Students, lawmakers, board members, instructors, and community members gathered Wednesday inside a cavernous building where, for decades, San Bernardino Valley College students have learned to repair autos, airplanes and even helicopters.
They came to celebrate the fact that this plain brick building — one of the oldest on the campus — is about to get a 21st-century overhaul to become a career training hub for Inland Empire students.
Gov. Gavin Newsom allocated the first $2.5 million for the new Applied TechnologyBuilding in his recently signed budget. The college will eceive $35 million from state construction bonds passed by voters in 2016. The district will match that from Measure CC money voters approved locally in 2018.
Construction tarts in summer 2021 on a 99,500-square-foot building outfitted for modern workforce training. The new building will be accessible, sustainable, and filled with the tools needed for training students in water management, automotive repair, and machining, among other fields.
Currently, there are about 5,600 students enrolled in Career and Technical Education (CTE) courses on the campus.
“This is the fun part of the job,” said State Senator Connie M. Leyva, who commented on the enthusiasm among faculty and students as she toured their programs. She worked closely with State Assemblymember Eloise Gómez Reyes to get San Bernardino Community College District listed among the districts receiving construction money from the state.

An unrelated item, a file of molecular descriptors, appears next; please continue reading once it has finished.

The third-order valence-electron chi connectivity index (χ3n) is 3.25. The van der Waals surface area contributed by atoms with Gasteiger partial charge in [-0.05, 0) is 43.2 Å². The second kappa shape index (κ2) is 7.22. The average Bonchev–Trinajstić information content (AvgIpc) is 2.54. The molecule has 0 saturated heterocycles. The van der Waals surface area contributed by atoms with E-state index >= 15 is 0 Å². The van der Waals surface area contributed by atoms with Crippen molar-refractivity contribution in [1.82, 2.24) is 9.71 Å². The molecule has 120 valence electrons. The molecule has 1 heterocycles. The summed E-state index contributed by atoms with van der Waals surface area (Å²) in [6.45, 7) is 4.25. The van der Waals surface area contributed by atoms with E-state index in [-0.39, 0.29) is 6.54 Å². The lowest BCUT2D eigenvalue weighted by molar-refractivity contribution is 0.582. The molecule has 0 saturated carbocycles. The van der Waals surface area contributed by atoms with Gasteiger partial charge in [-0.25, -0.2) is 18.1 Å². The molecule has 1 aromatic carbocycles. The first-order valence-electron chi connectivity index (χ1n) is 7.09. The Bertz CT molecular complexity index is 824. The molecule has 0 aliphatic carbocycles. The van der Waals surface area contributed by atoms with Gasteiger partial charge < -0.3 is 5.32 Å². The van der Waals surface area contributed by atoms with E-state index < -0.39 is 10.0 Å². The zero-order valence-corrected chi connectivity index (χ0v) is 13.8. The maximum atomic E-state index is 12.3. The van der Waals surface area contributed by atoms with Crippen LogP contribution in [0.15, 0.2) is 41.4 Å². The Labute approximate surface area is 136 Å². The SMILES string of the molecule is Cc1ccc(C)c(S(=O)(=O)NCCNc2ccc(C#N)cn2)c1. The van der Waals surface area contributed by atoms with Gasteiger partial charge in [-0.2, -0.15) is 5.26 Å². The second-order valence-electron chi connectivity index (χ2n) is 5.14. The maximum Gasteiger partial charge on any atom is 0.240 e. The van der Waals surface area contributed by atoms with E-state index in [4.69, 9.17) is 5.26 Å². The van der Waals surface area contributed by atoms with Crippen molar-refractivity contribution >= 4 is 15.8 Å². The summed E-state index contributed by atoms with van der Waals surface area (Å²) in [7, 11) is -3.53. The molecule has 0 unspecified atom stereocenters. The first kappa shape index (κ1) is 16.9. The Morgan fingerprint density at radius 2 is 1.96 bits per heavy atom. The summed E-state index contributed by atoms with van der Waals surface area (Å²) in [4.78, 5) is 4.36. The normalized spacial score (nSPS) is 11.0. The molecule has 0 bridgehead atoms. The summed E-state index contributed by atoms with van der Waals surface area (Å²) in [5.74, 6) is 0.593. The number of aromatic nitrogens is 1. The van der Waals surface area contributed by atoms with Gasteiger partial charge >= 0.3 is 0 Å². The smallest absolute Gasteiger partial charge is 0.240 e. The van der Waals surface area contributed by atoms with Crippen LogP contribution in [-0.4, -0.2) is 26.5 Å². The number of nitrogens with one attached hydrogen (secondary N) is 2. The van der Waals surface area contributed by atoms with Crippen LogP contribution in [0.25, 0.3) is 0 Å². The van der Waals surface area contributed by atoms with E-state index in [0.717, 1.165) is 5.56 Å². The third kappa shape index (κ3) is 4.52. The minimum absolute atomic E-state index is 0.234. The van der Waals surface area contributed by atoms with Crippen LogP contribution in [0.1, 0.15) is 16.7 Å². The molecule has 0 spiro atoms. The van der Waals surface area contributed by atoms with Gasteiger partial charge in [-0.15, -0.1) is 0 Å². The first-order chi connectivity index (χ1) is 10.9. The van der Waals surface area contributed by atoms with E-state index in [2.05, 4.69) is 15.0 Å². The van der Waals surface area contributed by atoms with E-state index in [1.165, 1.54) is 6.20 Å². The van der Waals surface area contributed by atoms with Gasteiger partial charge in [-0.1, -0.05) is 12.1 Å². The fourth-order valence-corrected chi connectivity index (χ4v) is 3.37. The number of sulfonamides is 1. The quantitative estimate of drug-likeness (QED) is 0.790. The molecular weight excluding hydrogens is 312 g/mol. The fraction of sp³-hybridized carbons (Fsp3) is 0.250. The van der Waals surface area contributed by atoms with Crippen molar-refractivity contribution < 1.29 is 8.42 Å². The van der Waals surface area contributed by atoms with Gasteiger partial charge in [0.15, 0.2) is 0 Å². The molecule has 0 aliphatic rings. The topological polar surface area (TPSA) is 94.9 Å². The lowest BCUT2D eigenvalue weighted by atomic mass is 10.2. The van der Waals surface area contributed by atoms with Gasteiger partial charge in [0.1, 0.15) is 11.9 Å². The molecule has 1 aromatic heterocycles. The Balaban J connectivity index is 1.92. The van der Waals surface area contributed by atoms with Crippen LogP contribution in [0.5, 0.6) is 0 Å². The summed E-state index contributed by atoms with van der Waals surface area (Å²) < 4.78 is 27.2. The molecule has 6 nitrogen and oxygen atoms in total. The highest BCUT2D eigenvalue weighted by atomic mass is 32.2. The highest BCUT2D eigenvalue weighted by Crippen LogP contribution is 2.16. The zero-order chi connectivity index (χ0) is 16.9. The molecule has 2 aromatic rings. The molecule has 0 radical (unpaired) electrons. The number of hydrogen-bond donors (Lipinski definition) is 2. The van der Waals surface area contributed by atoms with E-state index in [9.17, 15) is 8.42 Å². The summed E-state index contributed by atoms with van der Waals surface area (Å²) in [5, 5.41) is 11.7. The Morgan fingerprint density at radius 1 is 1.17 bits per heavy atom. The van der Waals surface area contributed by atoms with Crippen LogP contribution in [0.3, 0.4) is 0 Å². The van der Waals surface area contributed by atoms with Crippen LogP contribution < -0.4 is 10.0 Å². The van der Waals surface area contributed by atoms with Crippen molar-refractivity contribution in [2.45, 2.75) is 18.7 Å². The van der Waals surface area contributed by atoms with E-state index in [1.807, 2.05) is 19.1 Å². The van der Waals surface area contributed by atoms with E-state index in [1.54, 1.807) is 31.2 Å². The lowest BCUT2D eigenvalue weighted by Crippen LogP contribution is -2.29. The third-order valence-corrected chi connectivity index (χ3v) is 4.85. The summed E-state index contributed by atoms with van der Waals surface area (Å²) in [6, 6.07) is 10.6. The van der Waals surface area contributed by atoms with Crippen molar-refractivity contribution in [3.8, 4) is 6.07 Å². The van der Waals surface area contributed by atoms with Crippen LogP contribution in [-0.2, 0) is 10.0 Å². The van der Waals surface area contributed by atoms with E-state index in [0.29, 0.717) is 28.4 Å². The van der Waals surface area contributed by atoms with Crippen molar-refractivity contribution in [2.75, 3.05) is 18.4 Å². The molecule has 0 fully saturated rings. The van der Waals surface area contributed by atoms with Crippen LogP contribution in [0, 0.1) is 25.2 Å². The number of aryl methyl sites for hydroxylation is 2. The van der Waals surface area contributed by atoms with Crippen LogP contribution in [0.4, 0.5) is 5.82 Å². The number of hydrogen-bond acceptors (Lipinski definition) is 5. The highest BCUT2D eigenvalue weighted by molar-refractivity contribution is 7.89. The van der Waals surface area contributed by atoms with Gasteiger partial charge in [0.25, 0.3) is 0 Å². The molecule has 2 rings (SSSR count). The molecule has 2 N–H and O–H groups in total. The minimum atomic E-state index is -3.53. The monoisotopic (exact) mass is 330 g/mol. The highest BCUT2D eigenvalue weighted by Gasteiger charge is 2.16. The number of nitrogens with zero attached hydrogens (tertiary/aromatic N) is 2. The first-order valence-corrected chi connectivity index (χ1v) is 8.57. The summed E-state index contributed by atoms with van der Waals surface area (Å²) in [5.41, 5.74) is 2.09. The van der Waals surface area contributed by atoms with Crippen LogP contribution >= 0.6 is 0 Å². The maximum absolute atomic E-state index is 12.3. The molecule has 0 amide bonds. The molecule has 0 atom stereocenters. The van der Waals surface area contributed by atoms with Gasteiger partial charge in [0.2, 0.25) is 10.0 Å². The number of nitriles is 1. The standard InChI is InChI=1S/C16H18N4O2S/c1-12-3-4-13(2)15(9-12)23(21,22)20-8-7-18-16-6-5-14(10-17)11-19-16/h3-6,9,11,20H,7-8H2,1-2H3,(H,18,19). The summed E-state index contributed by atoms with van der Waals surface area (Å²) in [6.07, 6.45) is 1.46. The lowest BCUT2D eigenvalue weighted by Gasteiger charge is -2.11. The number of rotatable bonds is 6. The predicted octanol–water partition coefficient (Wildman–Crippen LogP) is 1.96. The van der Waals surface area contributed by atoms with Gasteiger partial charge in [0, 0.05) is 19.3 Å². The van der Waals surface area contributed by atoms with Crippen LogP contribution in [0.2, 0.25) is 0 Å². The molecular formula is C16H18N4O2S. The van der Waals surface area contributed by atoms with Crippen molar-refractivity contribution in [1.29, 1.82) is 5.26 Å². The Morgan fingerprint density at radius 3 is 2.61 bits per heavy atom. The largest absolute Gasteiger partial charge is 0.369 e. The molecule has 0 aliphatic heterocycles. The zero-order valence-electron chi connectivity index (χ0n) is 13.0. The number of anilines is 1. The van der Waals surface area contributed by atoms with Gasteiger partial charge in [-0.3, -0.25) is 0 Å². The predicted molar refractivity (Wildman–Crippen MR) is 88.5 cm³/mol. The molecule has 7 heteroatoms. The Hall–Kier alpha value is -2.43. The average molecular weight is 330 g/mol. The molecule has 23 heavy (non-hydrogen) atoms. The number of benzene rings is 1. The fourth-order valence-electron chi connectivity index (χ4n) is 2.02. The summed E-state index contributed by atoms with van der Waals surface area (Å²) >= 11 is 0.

“When we work together, we win together,” Leyva said.
Gomez Reyes practiced law before she was elected in 2016 to represent the 47th Assembly District. “We fought to make sure that money came to San Bernardino Valley College,” she said. “We need livable wage jobs so students can enter the middle class.”
It was a tough fight and a close call, said Frank Reyes, a college district trustee and chair of the board’s legislative committee. He said it involved meeting with leaders in Sacramento and convincing them that the Inland Empire needed some of the Prop. 51 funding, passed by voters in 2016. At the suggestion of a staff member from Leyva’s office, the district delayed a groundbreaking for the new building. State construction money can only be allocated for a new project, not one already underway. The advice paid off.
Bill Rawlings, a member of the California Community College Board of Governors, said investing in the Inland region makes strategic sense. “How do we build good careers that people can use to lift themselves up?”
Rawlings said the California Community College Vision for Success calls for clear and direct pathways to jobs.
San Bernardino Valley College President Diana Z. Rodriguez earned the biggest ovation when she said that students deserve the kind of training that will make them the entrepreneurs and skilled workers who will drive the economy forward.
“We work day in and day out for our students,” she said.
Mauricio Jauregui likes the sound of that. At 22, he is just starting out his training in auto repair and attended the celebration with several other automotive students. He said even if he does not get to see the new building, he is happy to witness the launch of something that will be a resource for the students who come next.
“I like what they said about earning a livable wage on one salary,” he said. “So many of us struggle.”
More major facility improvements are on the horizon across the San Bernardino Community College District, which includes SBVC and Crafton Hills College in Yucaipa. In 2018, local voters approved Measure CC, a $470 million bond measure to repair and modernize classrooms, labs, veterans centers, and increase student safety.